As it stands, the Bears receivers are certainly an explosive group with speedsters such as Devin Hester and Johnny Knox in the mix along with Devin Aromashodu, Earl Bennett, Juaquin Iglesias and Davis. But they're young. Martz’s intricate system relies on timing and route precision, traits seen mostly in veteran receivers. The club shouldn’t have a problem with coaxing such attributes out of the current group. The concern would be whether the Bears can get the receivers to gel quickly enough for the club to take advantage of their immense athleticism paired with Cutler’s strong arm by Week 1.
Veteran minicamp will provide at least some indication as to how far the group has progressed. Given the collective talent at the position and Martz’s fast-break system, Chicago’s receivers -- if they can pick up the system quickly -- could be primed for a banner year.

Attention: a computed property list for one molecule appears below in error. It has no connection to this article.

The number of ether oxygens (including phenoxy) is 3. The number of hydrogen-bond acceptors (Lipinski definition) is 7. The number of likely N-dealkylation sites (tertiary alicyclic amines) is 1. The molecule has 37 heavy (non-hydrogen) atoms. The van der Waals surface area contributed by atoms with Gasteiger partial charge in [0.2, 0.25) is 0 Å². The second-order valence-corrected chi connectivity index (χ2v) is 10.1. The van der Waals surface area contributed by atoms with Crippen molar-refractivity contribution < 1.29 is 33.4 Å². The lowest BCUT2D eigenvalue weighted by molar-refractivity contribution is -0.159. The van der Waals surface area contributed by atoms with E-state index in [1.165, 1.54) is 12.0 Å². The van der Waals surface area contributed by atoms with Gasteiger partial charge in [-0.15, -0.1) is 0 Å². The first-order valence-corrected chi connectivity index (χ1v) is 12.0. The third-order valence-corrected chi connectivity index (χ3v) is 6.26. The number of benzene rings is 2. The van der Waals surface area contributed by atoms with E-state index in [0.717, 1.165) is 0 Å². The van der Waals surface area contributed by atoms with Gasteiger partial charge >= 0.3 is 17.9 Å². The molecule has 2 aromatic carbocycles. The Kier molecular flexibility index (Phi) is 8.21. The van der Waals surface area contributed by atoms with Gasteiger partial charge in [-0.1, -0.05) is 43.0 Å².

By JEFF DICKERSON
Brad Maynard will handle the punting duties, despite being listed as questionable. Richmond McGee, who was signed Monday, will be inactive.
Standout defensive tackle Pat Williams will be inactive for the Vikings.
Adewale Ogunleye has officially been ruled out because of a lower leg fracture.
LAKE FOREST, Ill. -- Al Afalava's debut at free safety went fairly smoothly last Sunday against St. Louis.
Do we want to stick around for an encore?
"It was different, but coach Gill [Byrd] did a great job at coaching us this past week," Afalava said.
There's no doubt Byrd (a former Pro Bowl defensive back in San Diego) is an excellent teacher, but Aaron Rogers is an entirely different breed of quarterback than the Rams' Kyle Boller. You can get away with sticking Afalava at free safety versus a terrible Rams' offense, but the Packers present a multitude of problems in the passing game.
Rogers has the luxury of throwing to either Donald Driver or Greg Jennings, who have combined for 109 catches, 1,675 yards and nine touchdowns.
"They're both good players. You can't worry about just one," Afalava said. "You've got to play them both the same."